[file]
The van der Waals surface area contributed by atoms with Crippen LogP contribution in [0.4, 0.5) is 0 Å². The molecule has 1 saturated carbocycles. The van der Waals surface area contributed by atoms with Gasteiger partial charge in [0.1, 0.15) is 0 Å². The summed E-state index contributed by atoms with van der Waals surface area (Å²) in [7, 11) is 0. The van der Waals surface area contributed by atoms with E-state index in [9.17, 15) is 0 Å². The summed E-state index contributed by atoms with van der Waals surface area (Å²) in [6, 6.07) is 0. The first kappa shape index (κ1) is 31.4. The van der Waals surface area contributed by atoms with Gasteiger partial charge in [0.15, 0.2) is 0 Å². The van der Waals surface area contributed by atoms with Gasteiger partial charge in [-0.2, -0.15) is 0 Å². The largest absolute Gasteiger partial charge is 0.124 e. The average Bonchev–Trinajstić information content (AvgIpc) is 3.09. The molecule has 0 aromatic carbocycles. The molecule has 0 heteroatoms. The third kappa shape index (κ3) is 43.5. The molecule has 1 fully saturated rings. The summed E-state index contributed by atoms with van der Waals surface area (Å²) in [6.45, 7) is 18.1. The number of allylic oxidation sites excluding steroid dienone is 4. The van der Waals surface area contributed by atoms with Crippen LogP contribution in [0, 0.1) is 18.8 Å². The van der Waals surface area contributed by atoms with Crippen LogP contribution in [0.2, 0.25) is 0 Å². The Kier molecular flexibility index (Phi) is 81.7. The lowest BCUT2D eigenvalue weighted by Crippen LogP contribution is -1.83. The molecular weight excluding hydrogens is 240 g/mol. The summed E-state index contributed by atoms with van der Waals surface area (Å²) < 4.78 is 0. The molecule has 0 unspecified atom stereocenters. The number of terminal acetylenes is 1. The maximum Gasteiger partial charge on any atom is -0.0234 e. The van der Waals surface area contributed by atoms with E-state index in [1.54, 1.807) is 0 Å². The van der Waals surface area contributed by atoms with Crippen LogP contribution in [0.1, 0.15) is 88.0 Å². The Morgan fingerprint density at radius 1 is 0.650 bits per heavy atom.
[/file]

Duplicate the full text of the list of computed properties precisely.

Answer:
The van der Waals surface area contributed by atoms with Crippen LogP contribution in [0.4, 0.5) is 0 Å². The molecule has 1 saturated carbocycles. The van der Waals surface area contributed by atoms with Gasteiger partial charge in [0.1, 0.15) is 0 Å². The summed E-state index contributed by atoms with van der Waals surface area (Å²) in [7, 11) is 0. The van der Waals surface area contributed by atoms with E-state index in [9.17, 15) is 0 Å². The summed E-state index contributed by atoms with van der Waals surface area (Å²) in [6, 6.07) is 0. The first kappa shape index (κ1) is 31.4. The van der Waals surface area contributed by atoms with Gasteiger partial charge in [0.15, 0.2) is 0 Å². The van der Waals surface area contributed by atoms with Gasteiger partial charge in [-0.2, -0.15) is 0 Å². The largest absolute Gasteiger partial charge is 0.124 e. The average Bonchev–Trinajstić information content (AvgIpc) is 3.09. The molecule has 0 aromatic carbocycles. The molecule has 0 heteroatoms. The third kappa shape index (κ3) is 43.5. The molecule has 1 fully saturated rings. The summed E-state index contributed by atoms with van der Waals surface area (Å²) in [6.45, 7) is 18.1. The number of allylic oxidation sites excluding steroid dienone is 4. The van der Waals surface area contributed by atoms with Crippen LogP contribution in [0, 0.1) is 18.8 Å². The van der Waals surface area contributed by atoms with Crippen LogP contribution in [0.2, 0.25) is 0 Å². The Kier molecular flexibility index (Phi) is 81.7. The lowest BCUT2D eigenvalue weighted by Crippen LogP contribution is -1.83. The molecular weight excluding hydrogens is 240 g/mol. The summed E-state index contributed by atoms with van der Waals surface area (Å²) < 4.78 is 0. The molecule has 0 unspecified atom stereocenters. The number of terminal acetylenes is 1. The maximum Gasteiger partial charge on any atom is -0.0234 e. The van der Waals surface area contributed by atoms with E-state index in [1.54, 1.807) is 0 Å². The van der Waals surface area contributed by atoms with Crippen LogP contribution in [0.1, 0.15) is 88.0 Å². The Morgan fingerprint density at radius 1 is 0.650 bits per heavy atom.